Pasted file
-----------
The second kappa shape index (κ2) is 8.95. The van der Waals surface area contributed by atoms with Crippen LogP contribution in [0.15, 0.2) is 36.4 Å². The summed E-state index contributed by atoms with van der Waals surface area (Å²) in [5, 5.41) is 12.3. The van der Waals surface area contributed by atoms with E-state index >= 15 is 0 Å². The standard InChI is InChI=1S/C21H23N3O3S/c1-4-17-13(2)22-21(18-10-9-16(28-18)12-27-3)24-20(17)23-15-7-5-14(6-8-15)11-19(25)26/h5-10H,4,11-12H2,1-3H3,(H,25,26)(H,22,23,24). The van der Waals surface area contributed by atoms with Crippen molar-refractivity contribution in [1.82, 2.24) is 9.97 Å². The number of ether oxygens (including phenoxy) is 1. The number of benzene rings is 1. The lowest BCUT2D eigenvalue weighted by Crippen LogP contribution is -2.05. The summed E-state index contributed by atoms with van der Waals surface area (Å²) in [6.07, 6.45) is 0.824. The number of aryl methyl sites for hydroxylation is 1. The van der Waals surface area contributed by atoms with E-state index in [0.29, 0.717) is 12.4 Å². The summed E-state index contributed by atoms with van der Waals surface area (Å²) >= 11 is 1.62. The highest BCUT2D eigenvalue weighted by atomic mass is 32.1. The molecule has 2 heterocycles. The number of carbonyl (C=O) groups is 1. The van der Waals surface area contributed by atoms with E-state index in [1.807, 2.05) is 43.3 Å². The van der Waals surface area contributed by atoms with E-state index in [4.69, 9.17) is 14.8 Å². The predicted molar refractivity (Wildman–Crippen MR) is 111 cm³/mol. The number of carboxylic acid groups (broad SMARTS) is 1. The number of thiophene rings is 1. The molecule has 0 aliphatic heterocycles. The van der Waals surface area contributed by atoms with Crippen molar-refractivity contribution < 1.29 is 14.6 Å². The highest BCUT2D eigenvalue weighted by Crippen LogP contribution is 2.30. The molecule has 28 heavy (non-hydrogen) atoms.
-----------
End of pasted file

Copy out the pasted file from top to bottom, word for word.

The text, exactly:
The second kappa shape index (κ2) is 8.95. The van der Waals surface area contributed by atoms with Crippen LogP contribution in [0.15, 0.2) is 36.4 Å². The summed E-state index contributed by atoms with van der Waals surface area (Å²) in [5, 5.41) is 12.3. The van der Waals surface area contributed by atoms with E-state index >= 15 is 0 Å². The standard InChI is InChI=1S/C21H23N3O3S/c1-4-17-13(2)22-21(18-10-9-16(28-18)12-27-3)24-20(17)23-15-7-5-14(6-8-15)11-19(25)26/h5-10H,4,11-12H2,1-3H3,(H,25,26)(H,22,23,24). The van der Waals surface area contributed by atoms with Crippen molar-refractivity contribution in [1.82, 2.24) is 9.97 Å². The number of ether oxygens (including phenoxy) is 1. The number of benzene rings is 1. The lowest BCUT2D eigenvalue weighted by Crippen LogP contribution is -2.05. The summed E-state index contributed by atoms with van der Waals surface area (Å²) in [6.07, 6.45) is 0.824. The number of aryl methyl sites for hydroxylation is 1. The van der Waals surface area contributed by atoms with E-state index in [0.29, 0.717) is 12.4 Å². The summed E-state index contributed by atoms with van der Waals surface area (Å²) >= 11 is 1.62. The highest BCUT2D eigenvalue weighted by atomic mass is 32.1. The molecule has 2 heterocycles. The number of carbonyl (C=O) groups is 1. The van der Waals surface area contributed by atoms with E-state index in [1.807, 2.05) is 43.3 Å². The van der Waals surface area contributed by atoms with E-state index in [4.69, 9.17) is 14.8 Å². The predicted molar refractivity (Wildman–Crippen MR) is 111 cm³/mol. The number of carboxylic acid groups (broad SMARTS) is 1. The number of thiophene rings is 1. The molecule has 0 aliphatic heterocycles. The van der Waals surface area contributed by atoms with Crippen molar-refractivity contribution < 1.29 is 14.6 Å². The highest BCUT2D eigenvalue weighted by Crippen LogP contribution is 2.30. The molecule has 28 heavy (non-hydrogen) atoms.